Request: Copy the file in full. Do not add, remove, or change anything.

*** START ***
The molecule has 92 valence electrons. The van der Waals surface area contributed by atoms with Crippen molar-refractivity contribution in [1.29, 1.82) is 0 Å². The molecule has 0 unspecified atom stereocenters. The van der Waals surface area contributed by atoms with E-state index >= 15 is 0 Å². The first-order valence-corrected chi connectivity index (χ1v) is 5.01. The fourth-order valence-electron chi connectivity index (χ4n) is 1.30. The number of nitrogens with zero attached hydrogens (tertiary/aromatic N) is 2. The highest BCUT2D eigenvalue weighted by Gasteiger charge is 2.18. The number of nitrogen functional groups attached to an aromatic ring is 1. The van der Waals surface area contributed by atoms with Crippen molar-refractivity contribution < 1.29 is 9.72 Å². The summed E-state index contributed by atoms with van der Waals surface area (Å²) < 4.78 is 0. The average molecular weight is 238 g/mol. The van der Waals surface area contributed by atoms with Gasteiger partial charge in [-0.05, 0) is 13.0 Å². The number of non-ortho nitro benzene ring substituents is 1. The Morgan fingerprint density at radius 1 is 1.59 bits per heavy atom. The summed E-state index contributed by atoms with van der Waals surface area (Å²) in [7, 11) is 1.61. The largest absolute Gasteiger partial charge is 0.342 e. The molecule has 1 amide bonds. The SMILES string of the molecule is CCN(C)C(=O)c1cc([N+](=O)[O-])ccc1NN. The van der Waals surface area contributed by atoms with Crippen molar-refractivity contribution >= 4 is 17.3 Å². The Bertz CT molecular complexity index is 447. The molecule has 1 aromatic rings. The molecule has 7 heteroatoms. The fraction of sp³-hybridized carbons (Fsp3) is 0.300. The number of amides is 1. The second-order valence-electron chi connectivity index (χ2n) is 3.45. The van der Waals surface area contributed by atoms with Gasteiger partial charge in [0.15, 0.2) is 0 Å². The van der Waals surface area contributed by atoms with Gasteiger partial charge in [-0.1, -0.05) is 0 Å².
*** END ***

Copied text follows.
The molecule has 92 valence electrons. The van der Waals surface area contributed by atoms with Crippen molar-refractivity contribution in [1.29, 1.82) is 0 Å². The molecule has 0 unspecified atom stereocenters. The van der Waals surface area contributed by atoms with E-state index >= 15 is 0 Å². The first-order valence-corrected chi connectivity index (χ1v) is 5.01. The fourth-order valence-electron chi connectivity index (χ4n) is 1.30. The number of nitrogens with zero attached hydrogens (tertiary/aromatic N) is 2. The highest BCUT2D eigenvalue weighted by Gasteiger charge is 2.18. The number of nitrogen functional groups attached to an aromatic ring is 1. The van der Waals surface area contributed by atoms with Crippen molar-refractivity contribution < 1.29 is 9.72 Å². The summed E-state index contributed by atoms with van der Waals surface area (Å²) < 4.78 is 0. The average molecular weight is 238 g/mol. The van der Waals surface area contributed by atoms with Gasteiger partial charge in [-0.05, 0) is 13.0 Å². The number of non-ortho nitro benzene ring substituents is 1. The Morgan fingerprint density at radius 1 is 1.59 bits per heavy atom. The summed E-state index contributed by atoms with van der Waals surface area (Å²) in [7, 11) is 1.61. The largest absolute Gasteiger partial charge is 0.342 e. The molecule has 1 amide bonds. The SMILES string of the molecule is CCN(C)C(=O)c1cc([N+](=O)[O-])ccc1NN. The van der Waals surface area contributed by atoms with Crippen molar-refractivity contribution >= 4 is 17.3 Å². The Bertz CT molecular complexity index is 447. The molecule has 1 aromatic rings. The molecule has 7 heteroatoms. The fraction of sp³-hybridized carbons (Fsp3) is 0.300. The number of amides is 1. The second-order valence-electron chi connectivity index (χ2n) is 3.45. The van der Waals surface area contributed by atoms with Gasteiger partial charge in [0.15, 0.2) is 0 Å². The van der Waals surface area contributed by atoms with Gasteiger partial charge in [-0.1, -0.05) is 0 Å².